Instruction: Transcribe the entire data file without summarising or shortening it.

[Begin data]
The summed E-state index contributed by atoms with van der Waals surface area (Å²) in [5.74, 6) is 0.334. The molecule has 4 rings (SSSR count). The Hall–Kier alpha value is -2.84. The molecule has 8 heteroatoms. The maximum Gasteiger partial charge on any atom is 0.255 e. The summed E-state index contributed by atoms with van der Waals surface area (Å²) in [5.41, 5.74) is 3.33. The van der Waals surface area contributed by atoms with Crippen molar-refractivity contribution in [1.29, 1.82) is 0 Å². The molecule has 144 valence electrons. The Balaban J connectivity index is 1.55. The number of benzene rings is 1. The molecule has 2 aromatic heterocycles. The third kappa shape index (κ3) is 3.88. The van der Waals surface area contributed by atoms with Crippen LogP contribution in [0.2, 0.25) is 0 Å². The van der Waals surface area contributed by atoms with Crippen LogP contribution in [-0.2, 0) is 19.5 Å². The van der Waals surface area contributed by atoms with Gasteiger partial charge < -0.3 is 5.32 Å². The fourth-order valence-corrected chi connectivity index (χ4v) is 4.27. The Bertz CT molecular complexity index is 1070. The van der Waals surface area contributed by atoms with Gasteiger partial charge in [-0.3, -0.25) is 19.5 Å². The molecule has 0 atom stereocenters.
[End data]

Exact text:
The summed E-state index contributed by atoms with van der Waals surface area (Å²) in [5.74, 6) is 0.334. The molecule has 4 rings (SSSR count). The Hall–Kier alpha value is -2.84. The molecule has 8 heteroatoms. The maximum Gasteiger partial charge on any atom is 0.255 e. The summed E-state index contributed by atoms with van der Waals surface area (Å²) in [5.41, 5.74) is 3.33. The van der Waals surface area contributed by atoms with Crippen molar-refractivity contribution in [1.29, 1.82) is 0 Å². The molecule has 144 valence electrons. The Balaban J connectivity index is 1.55. The number of benzene rings is 1. The molecule has 2 aromatic heterocycles. The third kappa shape index (κ3) is 3.88. The van der Waals surface area contributed by atoms with Crippen LogP contribution in [0.2, 0.25) is 0 Å². The van der Waals surface area contributed by atoms with Crippen LogP contribution in [-0.2, 0) is 19.5 Å². The van der Waals surface area contributed by atoms with Gasteiger partial charge < -0.3 is 5.32 Å². The fourth-order valence-corrected chi connectivity index (χ4v) is 4.27. The Bertz CT molecular complexity index is 1070. The van der Waals surface area contributed by atoms with Gasteiger partial charge in [-0.3, -0.25) is 19.5 Å². The molecule has 0 atom stereocenters.